‘Ban Assault Weapons Now’ plans to petition their way onto the ballot in 2020

Ryan Servaites, Politics & Activism Editor

Madeline Pollock, left, 14, and Lena Brockway, 15, hold signs as thousands gather in Union Park for the March for our Lives protest in Chicago on Saturday March 24, 2018. (Erin Hooley/Chicago Tribune/TNS)

Firearm legislation has always been a contentious issue within the political sphere, yet with 2018 having a high number of mass shootings, and 2019 already starting off with some, Florida based group Ban Assault Weapons Now, or BAWN, wants to give Florida voters the chance to do something about it.

BAWN is a self-described common sense gun reform advocacy group with a very clear commitment to ban military-style assault weapons from being in the hands of civilians. The organization, led by Congressman Ted Deutch, and before him Mayor Walter “Skip” Campbell who passed away in Oct. 2018, is currently forming a committee of gun violence victims and prevention advocates with the goal of placing an amendment on the 2020 Florida ballot that, if passed, would constitutionally ban assault weapons in the state.

The organization’s mission statement reads: “Our mission is simple: This campaign will place an amendment on the 2020 ballot in Florida to do what our elected leaders refuse to do: Ban Assault Weapons NOW.”

The organization plans on getting this issue on the ballot through a petition. Florida state law allows voters to petition to add amendments to election ballots, allowing citizens to directly vote on the issue at hand.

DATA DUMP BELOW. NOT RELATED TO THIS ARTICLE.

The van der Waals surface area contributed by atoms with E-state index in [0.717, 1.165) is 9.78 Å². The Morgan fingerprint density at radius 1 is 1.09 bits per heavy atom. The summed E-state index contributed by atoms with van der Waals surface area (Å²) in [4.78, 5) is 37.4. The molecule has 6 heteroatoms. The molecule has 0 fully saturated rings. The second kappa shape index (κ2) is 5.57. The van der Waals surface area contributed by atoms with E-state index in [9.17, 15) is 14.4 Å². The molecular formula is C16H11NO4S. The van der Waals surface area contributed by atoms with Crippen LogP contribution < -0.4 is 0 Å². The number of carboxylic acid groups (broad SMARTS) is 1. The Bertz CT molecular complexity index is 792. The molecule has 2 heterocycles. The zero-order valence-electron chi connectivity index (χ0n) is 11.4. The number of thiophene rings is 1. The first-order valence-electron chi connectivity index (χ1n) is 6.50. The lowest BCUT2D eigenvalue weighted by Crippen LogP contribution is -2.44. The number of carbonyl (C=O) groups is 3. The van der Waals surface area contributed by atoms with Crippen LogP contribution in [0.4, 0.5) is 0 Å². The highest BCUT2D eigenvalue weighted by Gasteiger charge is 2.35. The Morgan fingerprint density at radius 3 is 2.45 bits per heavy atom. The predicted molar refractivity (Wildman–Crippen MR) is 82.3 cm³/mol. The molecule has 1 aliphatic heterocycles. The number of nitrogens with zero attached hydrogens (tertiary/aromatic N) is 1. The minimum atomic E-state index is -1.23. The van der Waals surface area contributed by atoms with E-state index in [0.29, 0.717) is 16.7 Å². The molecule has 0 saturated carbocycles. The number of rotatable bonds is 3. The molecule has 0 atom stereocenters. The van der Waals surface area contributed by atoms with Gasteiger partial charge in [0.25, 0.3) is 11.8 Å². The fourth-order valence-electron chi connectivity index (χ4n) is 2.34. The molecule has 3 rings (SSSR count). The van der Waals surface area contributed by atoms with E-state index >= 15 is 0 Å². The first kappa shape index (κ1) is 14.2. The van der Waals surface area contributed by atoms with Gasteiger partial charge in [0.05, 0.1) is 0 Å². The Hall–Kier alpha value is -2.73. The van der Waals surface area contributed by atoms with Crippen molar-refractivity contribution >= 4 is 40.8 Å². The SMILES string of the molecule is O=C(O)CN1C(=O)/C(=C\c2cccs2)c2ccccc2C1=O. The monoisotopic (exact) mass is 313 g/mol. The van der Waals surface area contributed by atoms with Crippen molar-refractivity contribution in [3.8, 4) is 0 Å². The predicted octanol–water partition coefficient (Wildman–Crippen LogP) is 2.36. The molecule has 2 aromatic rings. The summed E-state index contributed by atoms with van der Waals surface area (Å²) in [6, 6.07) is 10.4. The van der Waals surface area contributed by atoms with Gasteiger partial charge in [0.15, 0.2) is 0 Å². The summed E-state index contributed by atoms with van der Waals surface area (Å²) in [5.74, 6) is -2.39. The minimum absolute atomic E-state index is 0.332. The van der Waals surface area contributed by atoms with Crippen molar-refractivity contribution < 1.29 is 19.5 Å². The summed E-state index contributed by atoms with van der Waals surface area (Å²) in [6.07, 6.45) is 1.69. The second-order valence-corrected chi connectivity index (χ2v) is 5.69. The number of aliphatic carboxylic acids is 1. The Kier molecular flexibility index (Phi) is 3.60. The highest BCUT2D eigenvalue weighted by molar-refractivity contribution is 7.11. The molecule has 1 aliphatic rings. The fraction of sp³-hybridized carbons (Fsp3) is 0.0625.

This is no simple task, as BAWN will have to collect signatures from nearly 800,000 of Florida’s 20 million citizens, a huge number for a policy as contentious as this. If the signatures are collected, and the amendment is on the ballot, the next step would be to actually pass the legislation, which would require 60 percent of the voting population’s approval.

“I think that’s a huge step in the right direction to ending gun violence.” Sophomore Daniel Duff said. “Rep. Deutch has everyone’s best interests in mind, and I trust him as my representative to keep me and my classmates safe, and that’s a great way to start.”

The organization believes that they can succeed, and that the research backs them up. On the BAWN website, the organization cites statistics that show 67 percent of Americans support an assault weapons ban, and 70 percent of Florida voters favor an assault weapons ban, numbers that seem to favor the likelihood of a proposed amendment getting passed, and a good sign for supporters of the cause.

If you want to sign the petition and get involved, you can find it on BAWN’s website at bawnfl.org.